Although this is an astonishingly powerful advance, I think many lay people fail to realize how many unknowns remain. The ability to make changes is only half of the equation. The other half is figuring out WHICH changes to make to get the desired output. Figuring that out takes a LOT of work. Sure, there are some low-hanging fruits, like fixing cystic fibrosis or muscular dystrophy, but some of the wilder ideas like, I don’t know, growing human organs in pigs or changing our eye or hair color will take a lot more research if they’re not entirely impossible.

The other factor to take into account is that some changes can only be made effectively during development. Once a structure is built in the adult, it may very well be fixed. The ability to grow a structure from scratch is very different from the ability to remodel a structure, or to tear it down and grow a new one. Generally speaking, our bodies don’t have the latter ability, and that’s not the sort of thing that we can just engineer and introduce.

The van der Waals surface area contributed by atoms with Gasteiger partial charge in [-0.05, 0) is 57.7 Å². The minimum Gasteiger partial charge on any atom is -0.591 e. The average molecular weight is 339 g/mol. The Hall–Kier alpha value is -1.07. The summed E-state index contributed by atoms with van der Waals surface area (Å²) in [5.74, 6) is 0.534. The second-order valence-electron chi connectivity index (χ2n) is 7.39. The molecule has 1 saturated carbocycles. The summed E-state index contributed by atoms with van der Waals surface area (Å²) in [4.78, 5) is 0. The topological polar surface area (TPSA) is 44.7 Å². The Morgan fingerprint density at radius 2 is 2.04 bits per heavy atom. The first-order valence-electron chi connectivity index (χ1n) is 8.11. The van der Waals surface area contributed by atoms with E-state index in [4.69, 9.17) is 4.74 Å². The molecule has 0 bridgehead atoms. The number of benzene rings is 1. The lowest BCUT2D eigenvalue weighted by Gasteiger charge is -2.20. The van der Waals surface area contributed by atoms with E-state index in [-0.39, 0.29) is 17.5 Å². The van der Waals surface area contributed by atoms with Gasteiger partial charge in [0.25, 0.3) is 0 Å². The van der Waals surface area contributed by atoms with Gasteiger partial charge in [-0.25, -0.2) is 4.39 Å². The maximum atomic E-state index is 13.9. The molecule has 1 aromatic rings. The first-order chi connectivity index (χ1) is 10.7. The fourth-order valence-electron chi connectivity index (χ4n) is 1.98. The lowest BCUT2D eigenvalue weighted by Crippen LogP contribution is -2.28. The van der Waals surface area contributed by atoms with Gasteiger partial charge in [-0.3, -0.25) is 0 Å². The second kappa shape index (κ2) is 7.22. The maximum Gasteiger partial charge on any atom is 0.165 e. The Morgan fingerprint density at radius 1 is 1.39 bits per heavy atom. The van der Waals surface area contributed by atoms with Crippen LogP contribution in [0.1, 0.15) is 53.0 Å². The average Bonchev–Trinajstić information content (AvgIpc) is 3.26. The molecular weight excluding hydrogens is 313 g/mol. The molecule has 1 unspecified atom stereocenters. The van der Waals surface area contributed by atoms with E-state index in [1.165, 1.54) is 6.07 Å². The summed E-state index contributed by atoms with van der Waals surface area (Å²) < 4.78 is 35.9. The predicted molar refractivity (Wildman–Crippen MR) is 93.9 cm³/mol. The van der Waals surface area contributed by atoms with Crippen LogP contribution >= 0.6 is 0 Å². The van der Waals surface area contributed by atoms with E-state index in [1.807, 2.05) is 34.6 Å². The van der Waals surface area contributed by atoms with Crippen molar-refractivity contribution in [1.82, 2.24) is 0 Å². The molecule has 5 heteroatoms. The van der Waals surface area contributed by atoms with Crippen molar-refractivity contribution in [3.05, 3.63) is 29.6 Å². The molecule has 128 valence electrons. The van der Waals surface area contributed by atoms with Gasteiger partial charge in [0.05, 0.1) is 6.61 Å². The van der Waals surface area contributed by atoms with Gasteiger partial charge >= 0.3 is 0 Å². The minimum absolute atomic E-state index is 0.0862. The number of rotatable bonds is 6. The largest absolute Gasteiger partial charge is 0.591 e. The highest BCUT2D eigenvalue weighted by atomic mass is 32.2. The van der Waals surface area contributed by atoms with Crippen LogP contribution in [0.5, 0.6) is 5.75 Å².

With that kind of head, it would at least be able to do simple pre-algebra (like adding fractions) better than…well, a lot of us. :rolleyes:

But seriously, I find it interesting to juxtapose this news with last year’s not-quite-startling scientific revelation that people are very much human body PLUS various symbiots (sp?) – particularly various flora and fauna on the skin and in the gut.

So, even while the WP article that’s linked to the Conundrum post above notes that therapeutic and commercial use of this technique for human beings is still decades away (at best), I suggest it’s many decades away because there’s more to changing, for instance, Crohn’s susceptibility, than merely altering the DNA of the human (host).

–G!

I had never heard of CRISPR before. Thank you for sharing; those links made for fascinating reading.

You obviously didn’t get the reference.

For a slightly more in-depth look at this, I like this review a lot: http://www.sciencedirect.com/science/article/pii/S1673852713002130